Why Are Students So Involved in the 2016 Election?

For the 2016 election, the presidential candidates are Hillary Clinton and Donald Trump, and Dimond High School has seen a sharp increase in interest in politics.

In classes and the halls, one can overhear discussions revolving around the two candidates, their policies or their out-there personalities.

It has become so prevalent that even the teachers have noticed.

“I think there is an increased interest, although I don’t know if it’s more than just an interest for entertainment,” Dimond’s U.S. History teacher, Kent Isakson, said.

“I don’t think anybody is being swayed one way or the other. I think most students have their minds made up and they aren’t really looking for the truth of what’s not being said or being said from either candidate.”

This holds true under loose scrutiny: Some of the conversation around the election is about things like Donald Trump’s hair and Hillary Clinton’s outfit.

Fortunately, this isn’t true for all students. There is a real interest in politics at Dimond, and there are some students that are taking this election very seriously.

Mischell Anderson, a World History teacher, attested to this.

“I mostly overhear people talking. Also, sometimes in classroom discussions when political situations or issues come up, people are a little more argumentative with each other. It’s a little more contentious, more judgemental about the viewpoints of other people.”

This election has been one that has brought out the extremes from all types of people. Even celebrities, who usually keep to their own interests, have taken to social media urging people to vote for one party or the other.

This could be something that causes more interest amongst the Dimond population.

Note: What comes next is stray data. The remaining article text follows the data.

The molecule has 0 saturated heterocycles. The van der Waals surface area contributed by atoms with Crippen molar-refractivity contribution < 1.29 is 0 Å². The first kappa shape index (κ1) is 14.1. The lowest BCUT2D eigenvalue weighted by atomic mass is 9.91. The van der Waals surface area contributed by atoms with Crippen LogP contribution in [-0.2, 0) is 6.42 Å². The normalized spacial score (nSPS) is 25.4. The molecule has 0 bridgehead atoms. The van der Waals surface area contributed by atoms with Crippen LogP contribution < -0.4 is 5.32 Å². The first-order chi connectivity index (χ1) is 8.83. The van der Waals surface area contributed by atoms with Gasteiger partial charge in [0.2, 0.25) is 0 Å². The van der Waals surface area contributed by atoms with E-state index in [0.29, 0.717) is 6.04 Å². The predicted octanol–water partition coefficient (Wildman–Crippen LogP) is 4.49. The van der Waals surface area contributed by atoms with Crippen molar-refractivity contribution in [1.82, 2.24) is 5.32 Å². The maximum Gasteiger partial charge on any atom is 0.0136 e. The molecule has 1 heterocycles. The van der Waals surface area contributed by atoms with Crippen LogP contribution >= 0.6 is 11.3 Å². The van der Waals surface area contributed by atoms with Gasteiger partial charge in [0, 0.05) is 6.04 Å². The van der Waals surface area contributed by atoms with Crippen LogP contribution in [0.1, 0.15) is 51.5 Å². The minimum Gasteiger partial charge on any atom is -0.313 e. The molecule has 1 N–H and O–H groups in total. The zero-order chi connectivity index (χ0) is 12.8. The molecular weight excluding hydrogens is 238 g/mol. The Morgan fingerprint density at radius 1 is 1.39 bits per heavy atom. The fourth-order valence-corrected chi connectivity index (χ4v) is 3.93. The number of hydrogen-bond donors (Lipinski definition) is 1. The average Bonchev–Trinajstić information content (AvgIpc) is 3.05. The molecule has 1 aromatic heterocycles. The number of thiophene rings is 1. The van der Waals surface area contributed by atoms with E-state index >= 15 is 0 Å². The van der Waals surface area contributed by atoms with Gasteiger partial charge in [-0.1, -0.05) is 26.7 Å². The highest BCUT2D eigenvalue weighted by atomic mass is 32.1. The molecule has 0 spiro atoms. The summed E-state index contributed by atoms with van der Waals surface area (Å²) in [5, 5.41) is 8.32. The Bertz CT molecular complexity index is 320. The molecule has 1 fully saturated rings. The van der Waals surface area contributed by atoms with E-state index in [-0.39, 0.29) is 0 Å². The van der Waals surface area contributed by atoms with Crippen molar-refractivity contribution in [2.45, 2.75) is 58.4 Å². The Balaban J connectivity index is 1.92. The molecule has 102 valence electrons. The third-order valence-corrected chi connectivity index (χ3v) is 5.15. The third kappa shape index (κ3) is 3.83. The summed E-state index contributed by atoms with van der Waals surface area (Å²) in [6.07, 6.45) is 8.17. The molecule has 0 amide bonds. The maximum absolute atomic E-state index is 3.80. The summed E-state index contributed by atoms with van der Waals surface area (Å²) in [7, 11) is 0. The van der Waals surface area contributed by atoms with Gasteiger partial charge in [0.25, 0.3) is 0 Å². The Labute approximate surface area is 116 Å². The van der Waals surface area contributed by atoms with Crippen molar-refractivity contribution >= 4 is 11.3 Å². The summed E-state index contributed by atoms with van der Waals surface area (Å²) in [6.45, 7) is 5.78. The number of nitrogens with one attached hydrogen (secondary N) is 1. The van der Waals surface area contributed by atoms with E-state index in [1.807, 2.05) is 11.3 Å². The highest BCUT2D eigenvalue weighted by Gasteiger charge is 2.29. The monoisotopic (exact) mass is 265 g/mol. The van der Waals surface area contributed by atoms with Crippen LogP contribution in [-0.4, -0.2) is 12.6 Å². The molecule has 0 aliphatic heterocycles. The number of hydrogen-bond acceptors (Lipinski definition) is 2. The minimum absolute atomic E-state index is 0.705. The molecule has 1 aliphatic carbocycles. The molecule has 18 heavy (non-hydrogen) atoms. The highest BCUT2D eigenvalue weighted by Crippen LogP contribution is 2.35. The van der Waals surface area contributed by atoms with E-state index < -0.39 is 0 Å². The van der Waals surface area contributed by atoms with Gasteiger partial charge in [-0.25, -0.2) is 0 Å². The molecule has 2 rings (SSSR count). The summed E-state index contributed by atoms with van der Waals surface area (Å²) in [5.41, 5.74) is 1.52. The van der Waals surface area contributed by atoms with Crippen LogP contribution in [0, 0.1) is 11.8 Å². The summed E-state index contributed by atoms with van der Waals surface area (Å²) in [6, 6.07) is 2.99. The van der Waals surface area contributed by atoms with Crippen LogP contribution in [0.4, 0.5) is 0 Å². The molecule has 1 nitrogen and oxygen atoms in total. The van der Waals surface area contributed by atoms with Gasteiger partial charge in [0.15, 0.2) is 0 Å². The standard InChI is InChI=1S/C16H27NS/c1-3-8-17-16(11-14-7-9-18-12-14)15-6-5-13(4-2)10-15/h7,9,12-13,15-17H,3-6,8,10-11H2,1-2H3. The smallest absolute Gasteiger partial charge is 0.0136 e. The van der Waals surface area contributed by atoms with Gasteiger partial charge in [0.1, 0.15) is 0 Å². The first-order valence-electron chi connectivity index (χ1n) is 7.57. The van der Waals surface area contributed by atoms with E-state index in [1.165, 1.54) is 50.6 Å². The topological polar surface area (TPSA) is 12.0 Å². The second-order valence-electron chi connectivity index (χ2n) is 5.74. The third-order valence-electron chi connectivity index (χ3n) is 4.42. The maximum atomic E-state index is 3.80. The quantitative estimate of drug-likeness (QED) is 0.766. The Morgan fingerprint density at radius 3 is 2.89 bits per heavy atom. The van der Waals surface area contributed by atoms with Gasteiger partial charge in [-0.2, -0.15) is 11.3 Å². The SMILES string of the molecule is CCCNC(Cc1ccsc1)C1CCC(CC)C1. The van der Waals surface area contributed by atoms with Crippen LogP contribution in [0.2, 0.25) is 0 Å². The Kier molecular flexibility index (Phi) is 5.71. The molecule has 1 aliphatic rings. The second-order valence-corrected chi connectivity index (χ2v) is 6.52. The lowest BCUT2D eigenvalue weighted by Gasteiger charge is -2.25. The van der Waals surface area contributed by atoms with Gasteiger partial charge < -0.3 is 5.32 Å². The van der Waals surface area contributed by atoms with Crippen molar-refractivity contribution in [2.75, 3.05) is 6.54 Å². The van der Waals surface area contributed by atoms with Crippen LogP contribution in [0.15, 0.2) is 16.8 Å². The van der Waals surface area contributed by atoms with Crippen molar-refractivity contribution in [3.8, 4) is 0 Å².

Andrew Hampton, a senior, said, “There’s never been so much coverage of the election, and most of it has taken place in the view of students via Twitter and other social media sites, so I definitely think there’s been an increase in interest around Dimond.

“I’m dual enrolled at Alaska Pacific University and Dimond, so I definitely see more interest because the people I’m around are able to vote,” Hampton concluded.

But this still leaves the question: Why are students interested?

“The two people running for office have strong personalities, and people have very strong opinions about that, in ways that I don’t think we’ve seen in past elections,” Anderson said.

Isakson said, “It’s become kind of a media circus. You’ve got two candidates that because they are not the best qualified candidates have become an entertainment thing.”

Junior Claire Miller has her own perspective.

“This is our first election in high school, so I think that’s a big part of it. Now that we’re becoming more socially aware of politics, we’re figuring out what side we’re on, or if we’re on any side, or if we even want to vote.”

Another viewpoint comes from Hampton.

“The candidates are extremely controversial, so it makes it somewhat interesting to follow,” he said.

It is quite obvious that Dimond has become more politically savvy during the past few months, although the reason for that differs depending on who you ask.

But the truth is undeniable: Dimond students care about politics on some level.